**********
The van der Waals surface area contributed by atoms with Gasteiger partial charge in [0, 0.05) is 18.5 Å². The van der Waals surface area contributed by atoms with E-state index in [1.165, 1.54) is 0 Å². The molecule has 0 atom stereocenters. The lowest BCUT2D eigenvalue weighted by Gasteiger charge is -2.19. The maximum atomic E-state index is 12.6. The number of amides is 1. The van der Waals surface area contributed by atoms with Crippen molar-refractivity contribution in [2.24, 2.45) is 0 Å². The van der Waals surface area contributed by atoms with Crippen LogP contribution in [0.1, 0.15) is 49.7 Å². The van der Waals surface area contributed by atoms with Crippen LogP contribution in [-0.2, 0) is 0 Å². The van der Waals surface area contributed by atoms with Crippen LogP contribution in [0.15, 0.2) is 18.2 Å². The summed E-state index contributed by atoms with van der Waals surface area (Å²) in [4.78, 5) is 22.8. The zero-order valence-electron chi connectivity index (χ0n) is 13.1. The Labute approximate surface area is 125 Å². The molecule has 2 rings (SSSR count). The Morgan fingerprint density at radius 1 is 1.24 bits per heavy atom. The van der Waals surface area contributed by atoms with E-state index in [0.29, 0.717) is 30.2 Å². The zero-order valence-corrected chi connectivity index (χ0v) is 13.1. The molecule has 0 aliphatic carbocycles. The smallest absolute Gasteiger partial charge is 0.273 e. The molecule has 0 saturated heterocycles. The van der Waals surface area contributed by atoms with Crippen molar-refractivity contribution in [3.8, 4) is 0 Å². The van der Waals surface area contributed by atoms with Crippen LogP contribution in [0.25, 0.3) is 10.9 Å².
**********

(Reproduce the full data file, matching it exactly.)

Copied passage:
The van der Waals surface area contributed by atoms with Gasteiger partial charge in [0, 0.05) is 18.5 Å². The van der Waals surface area contributed by atoms with E-state index in [1.165, 1.54) is 0 Å². The molecule has 0 atom stereocenters. The lowest BCUT2D eigenvalue weighted by Gasteiger charge is -2.19. The maximum atomic E-state index is 12.6. The number of amides is 1. The van der Waals surface area contributed by atoms with Crippen molar-refractivity contribution in [2.24, 2.45) is 0 Å². The van der Waals surface area contributed by atoms with Crippen LogP contribution in [0.1, 0.15) is 49.7 Å². The van der Waals surface area contributed by atoms with Crippen LogP contribution in [-0.2, 0) is 0 Å². The van der Waals surface area contributed by atoms with Crippen LogP contribution in [0.15, 0.2) is 18.2 Å². The summed E-state index contributed by atoms with van der Waals surface area (Å²) in [4.78, 5) is 22.8. The zero-order valence-electron chi connectivity index (χ0n) is 13.1. The Labute approximate surface area is 125 Å². The molecule has 2 rings (SSSR count). The Morgan fingerprint density at radius 1 is 1.24 bits per heavy atom. The van der Waals surface area contributed by atoms with E-state index in [0.29, 0.717) is 30.2 Å². The zero-order valence-corrected chi connectivity index (χ0v) is 13.1. The molecule has 0 aliphatic carbocycles. The smallest absolute Gasteiger partial charge is 0.273 e. The molecule has 0 saturated heterocycles. The van der Waals surface area contributed by atoms with Crippen molar-refractivity contribution in [3.8, 4) is 0 Å². The van der Waals surface area contributed by atoms with Crippen LogP contribution in [0.25, 0.3) is 10.9 Å².